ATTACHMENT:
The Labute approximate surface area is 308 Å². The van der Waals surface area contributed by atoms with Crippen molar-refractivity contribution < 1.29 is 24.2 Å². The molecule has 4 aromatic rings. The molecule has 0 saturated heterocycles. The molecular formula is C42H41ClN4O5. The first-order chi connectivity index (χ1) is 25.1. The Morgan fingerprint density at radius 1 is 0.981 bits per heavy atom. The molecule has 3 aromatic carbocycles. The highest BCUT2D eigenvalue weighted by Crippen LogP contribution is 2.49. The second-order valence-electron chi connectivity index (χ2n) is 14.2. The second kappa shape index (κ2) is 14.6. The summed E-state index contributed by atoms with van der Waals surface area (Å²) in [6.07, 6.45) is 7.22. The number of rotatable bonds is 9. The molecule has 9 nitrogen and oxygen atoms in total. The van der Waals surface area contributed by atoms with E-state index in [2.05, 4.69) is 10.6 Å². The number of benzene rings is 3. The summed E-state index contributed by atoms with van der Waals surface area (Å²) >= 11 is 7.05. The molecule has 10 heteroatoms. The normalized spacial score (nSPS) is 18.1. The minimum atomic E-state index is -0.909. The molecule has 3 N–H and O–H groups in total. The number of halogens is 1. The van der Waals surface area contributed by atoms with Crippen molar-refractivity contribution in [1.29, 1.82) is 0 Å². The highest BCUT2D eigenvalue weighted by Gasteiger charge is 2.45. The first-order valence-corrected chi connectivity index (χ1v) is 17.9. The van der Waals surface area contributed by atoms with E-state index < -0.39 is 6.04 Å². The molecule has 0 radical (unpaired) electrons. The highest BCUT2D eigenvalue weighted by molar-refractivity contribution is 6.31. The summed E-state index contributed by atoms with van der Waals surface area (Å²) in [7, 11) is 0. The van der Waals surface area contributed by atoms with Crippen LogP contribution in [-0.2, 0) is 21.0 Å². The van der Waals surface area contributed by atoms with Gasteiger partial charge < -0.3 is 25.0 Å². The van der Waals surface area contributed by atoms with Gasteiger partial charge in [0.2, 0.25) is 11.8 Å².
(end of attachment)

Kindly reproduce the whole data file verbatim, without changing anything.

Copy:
The Labute approximate surface area is 308 Å². The van der Waals surface area contributed by atoms with Crippen molar-refractivity contribution < 1.29 is 24.2 Å². The molecule has 4 aromatic rings. The molecule has 0 saturated heterocycles. The molecular formula is C42H41ClN4O5. The first-order chi connectivity index (χ1) is 25.1. The Morgan fingerprint density at radius 1 is 0.981 bits per heavy atom. The molecule has 3 aromatic carbocycles. The highest BCUT2D eigenvalue weighted by Crippen LogP contribution is 2.49. The second-order valence-electron chi connectivity index (χ2n) is 14.2. The second kappa shape index (κ2) is 14.6. The summed E-state index contributed by atoms with van der Waals surface area (Å²) in [6.07, 6.45) is 7.22. The number of rotatable bonds is 9. The molecule has 9 nitrogen and oxygen atoms in total. The van der Waals surface area contributed by atoms with E-state index in [2.05, 4.69) is 10.6 Å². The number of benzene rings is 3. The summed E-state index contributed by atoms with van der Waals surface area (Å²) >= 11 is 7.05. The molecule has 10 heteroatoms. The normalized spacial score (nSPS) is 18.1. The minimum atomic E-state index is -0.909. The molecule has 3 N–H and O–H groups in total. The number of halogens is 1. The van der Waals surface area contributed by atoms with Crippen molar-refractivity contribution in [1.29, 1.82) is 0 Å². The highest BCUT2D eigenvalue weighted by Gasteiger charge is 2.45. The first-order valence-corrected chi connectivity index (χ1v) is 17.9. The van der Waals surface area contributed by atoms with E-state index < -0.39 is 6.04 Å². The molecule has 0 radical (unpaired) electrons. The highest BCUT2D eigenvalue weighted by molar-refractivity contribution is 6.31. The summed E-state index contributed by atoms with van der Waals surface area (Å²) in [7, 11) is 0. The van der Waals surface area contributed by atoms with Crippen LogP contribution in [-0.2, 0) is 21.0 Å². The van der Waals surface area contributed by atoms with Gasteiger partial charge < -0.3 is 25.0 Å². The van der Waals surface area contributed by atoms with Gasteiger partial charge in [0.2, 0.25) is 11.8 Å².